Up until 2010, Samsung and Sony were really very pally, with Sony buying around $5.3 billion worth of parts. This included flat-screens and memory chips such as advanced mobile DRAMs and NAND flash for use in the company’s Bravia-brand TVs and for its smartphones.
As part of its restructuring plan, Sony decided to terminate its partnership with Samsung in its flat-screen joint venture that had been going on since 2004.
However, Samsung still has feelings for its once profitable partner, claiming that it is still one of its top clients and that it wants to see it recover quickly.
In LG and flat-screen affiliate LG Display’s camp, according to the Korea Times, the feelings reflect those of Samsung, with Sony being described as a “big help’’ in pushing LG’s in-house film patterned retarder (FPR) 3D technology.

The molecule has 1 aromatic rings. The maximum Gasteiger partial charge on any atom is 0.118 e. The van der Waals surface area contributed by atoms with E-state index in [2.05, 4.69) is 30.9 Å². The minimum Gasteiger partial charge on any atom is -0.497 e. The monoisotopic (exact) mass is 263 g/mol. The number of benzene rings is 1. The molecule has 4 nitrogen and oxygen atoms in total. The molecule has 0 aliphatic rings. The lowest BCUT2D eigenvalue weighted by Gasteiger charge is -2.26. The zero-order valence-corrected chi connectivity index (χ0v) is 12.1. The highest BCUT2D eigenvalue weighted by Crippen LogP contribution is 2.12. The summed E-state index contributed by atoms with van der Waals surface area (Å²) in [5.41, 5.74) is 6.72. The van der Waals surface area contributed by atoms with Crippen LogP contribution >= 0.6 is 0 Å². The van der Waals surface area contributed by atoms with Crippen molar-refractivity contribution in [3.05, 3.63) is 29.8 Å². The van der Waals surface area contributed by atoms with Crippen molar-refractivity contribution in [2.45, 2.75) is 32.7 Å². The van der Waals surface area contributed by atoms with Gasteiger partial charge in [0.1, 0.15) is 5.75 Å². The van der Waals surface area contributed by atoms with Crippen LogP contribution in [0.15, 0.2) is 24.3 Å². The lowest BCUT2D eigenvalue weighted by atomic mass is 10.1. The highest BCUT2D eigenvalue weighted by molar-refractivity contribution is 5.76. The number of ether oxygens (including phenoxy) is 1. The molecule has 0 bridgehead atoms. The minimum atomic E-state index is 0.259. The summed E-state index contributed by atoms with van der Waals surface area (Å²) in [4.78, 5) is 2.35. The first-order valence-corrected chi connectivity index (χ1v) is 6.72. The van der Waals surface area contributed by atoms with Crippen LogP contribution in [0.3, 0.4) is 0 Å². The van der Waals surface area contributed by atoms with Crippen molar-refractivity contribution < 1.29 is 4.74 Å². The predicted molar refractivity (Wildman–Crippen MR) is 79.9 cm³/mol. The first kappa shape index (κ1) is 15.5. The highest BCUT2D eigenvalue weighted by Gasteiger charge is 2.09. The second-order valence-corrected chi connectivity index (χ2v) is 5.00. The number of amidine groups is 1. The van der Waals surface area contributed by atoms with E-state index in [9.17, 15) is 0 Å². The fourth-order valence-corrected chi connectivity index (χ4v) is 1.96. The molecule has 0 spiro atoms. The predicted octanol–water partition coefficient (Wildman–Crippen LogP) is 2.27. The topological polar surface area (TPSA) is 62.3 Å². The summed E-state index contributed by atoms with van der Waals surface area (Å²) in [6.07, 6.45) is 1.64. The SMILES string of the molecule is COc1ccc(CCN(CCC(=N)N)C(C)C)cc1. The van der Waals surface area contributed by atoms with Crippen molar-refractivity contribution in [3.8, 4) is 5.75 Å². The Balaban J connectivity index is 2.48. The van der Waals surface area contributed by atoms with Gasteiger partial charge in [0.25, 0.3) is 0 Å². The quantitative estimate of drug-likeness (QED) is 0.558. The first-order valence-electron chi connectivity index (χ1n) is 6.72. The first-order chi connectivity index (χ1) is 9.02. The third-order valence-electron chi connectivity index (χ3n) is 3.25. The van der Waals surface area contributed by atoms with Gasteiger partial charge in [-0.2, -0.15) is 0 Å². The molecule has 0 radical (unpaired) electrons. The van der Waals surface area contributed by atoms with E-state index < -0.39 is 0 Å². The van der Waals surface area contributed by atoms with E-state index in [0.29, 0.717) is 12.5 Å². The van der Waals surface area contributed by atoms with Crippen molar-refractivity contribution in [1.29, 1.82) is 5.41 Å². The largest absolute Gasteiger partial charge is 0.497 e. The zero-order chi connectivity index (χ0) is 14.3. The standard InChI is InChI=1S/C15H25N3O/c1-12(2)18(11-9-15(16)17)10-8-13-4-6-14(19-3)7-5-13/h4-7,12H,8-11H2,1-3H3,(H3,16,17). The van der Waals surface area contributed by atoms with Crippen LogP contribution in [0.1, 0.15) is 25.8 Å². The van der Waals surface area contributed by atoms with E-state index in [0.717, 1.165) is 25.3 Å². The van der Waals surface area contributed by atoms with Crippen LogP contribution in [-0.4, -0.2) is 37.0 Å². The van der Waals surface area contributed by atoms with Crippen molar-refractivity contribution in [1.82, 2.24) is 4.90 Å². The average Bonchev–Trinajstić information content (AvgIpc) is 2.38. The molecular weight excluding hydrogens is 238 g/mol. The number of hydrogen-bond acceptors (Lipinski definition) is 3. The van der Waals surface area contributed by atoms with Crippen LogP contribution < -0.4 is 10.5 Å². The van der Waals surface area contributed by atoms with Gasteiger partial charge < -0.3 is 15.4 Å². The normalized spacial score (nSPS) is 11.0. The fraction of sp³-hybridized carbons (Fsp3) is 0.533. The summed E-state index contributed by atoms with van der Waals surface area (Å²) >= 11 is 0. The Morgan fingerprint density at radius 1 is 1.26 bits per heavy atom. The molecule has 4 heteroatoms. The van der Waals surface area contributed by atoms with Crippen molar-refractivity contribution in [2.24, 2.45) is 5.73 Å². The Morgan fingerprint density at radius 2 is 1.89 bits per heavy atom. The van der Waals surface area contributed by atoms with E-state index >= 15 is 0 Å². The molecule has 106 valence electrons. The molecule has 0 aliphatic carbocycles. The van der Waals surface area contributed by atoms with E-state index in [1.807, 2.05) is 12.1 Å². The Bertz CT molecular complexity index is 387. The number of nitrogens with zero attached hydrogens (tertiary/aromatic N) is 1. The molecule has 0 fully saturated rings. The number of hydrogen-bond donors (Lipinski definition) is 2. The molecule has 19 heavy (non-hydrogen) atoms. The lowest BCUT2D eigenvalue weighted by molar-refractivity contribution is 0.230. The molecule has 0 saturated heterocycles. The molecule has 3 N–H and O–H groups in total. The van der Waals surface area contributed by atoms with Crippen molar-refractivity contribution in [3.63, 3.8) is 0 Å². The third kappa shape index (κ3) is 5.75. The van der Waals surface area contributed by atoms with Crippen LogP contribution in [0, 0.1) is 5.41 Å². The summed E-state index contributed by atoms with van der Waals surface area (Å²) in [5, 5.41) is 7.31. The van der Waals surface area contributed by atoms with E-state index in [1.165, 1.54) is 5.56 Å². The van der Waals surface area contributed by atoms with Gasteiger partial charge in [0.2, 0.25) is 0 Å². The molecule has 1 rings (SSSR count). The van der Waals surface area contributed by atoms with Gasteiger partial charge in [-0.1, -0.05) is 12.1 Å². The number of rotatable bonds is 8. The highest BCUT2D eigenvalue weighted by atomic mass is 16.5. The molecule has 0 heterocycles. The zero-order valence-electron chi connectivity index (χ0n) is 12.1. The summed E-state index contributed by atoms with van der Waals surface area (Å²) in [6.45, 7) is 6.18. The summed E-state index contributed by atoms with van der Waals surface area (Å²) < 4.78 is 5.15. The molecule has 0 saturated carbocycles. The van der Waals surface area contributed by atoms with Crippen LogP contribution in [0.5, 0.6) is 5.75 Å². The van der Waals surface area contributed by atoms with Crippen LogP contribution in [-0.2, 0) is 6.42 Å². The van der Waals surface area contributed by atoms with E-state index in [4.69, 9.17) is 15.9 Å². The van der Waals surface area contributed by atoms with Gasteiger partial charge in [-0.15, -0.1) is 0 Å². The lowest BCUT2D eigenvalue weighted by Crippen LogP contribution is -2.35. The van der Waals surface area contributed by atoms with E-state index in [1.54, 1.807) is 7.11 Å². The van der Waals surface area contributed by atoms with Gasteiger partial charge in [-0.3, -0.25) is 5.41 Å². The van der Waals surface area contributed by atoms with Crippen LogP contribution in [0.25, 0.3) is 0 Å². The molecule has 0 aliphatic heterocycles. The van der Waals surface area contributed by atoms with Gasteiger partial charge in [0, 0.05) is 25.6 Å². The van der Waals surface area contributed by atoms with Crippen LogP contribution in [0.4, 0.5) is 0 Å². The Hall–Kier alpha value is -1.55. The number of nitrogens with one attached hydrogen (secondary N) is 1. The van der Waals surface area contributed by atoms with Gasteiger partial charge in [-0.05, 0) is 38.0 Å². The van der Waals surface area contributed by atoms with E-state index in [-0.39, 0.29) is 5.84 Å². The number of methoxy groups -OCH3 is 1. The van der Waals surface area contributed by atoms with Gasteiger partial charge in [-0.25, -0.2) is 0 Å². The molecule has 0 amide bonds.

Sony is releasing more of its 3D TV sets equipped with LG components in key markets such as China, meaning that LG wants to see the company recover.
Bob Raikes, principal of specialist display analyst, Meko, told TechEye: “The relationships between the Korean majors and the other consumer electronics companies is a complex one of competition and cooperation.
“The difficulty of managing the customer supplier balance is one reason why we believe that
Samsung, in particular, is gradually splitting between its component supply
companies and the ‘set-making’ part of the business,” Raikes said.
“When Apple is Samsung’s biggest customer, but is also its biggest competitor in a range
of markets, the company has to manage things very carefully.”